One recent example involved Southwest High School students who took part this week in a pilot project that melded art and history to produce a highly localized lesson. To some it may have appeared as though the students were wasting valuable instruction time making clay pots, but this was no ordinary art project.
The clay pots in question were supposed to mimic the techniques used by the area’s Kumeyaay Indians of centuries ago. Prior to the pottery workshop, a presentation was given by the museum director who for the first time had taken precious museum artifacts out of the museum and into the classroom.
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An earlier portion of the pilot project that had students visit the museum to try their hand at pottery-making had also proved popular with kids. They should all think of themselves as proud members of a local minority who know how to properly pronounce Kumeyaay.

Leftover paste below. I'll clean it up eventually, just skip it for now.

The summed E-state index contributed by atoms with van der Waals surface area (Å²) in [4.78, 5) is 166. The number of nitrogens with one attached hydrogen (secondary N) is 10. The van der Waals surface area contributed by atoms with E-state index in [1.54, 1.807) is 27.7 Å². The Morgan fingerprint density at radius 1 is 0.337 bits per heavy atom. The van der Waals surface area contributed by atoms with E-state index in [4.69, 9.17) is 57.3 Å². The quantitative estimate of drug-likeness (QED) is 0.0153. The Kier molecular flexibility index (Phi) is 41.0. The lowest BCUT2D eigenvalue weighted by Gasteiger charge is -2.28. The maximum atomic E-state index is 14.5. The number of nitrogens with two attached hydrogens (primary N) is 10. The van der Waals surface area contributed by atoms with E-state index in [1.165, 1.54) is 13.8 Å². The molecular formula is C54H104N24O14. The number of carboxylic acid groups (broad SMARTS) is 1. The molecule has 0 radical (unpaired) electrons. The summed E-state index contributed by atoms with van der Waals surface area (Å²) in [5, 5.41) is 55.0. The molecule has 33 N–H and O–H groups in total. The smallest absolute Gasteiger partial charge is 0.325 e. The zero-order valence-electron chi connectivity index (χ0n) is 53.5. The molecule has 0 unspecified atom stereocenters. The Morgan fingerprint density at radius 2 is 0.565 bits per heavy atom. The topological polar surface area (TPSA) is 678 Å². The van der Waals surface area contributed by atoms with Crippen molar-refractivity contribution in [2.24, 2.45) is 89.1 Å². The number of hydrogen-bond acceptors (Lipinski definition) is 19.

Depending on the success of the pilot program, which was funded in part by the Imperial Valley Community Foundation, the Valley may see a more intimate collaboration between the museum and local schools, we’re told. That such an educational initiative can succeed is readily apparent in the efforts of the University of California Desert Research and Extension Center to promote the value of local farmland.
Such arrangements also hold the promise of evoking a deeper appreciation of the area’s oft-forgotten history in generations of students to come. For that reason we believe the pilot program, which wraps up in eight weeks with an exhibit of the students’ pottery, needs to be found a welcome and permanent place in the classroom.
Desert Museum pilot program brings local history into the classroom.
More local historical awareness among youths needed.
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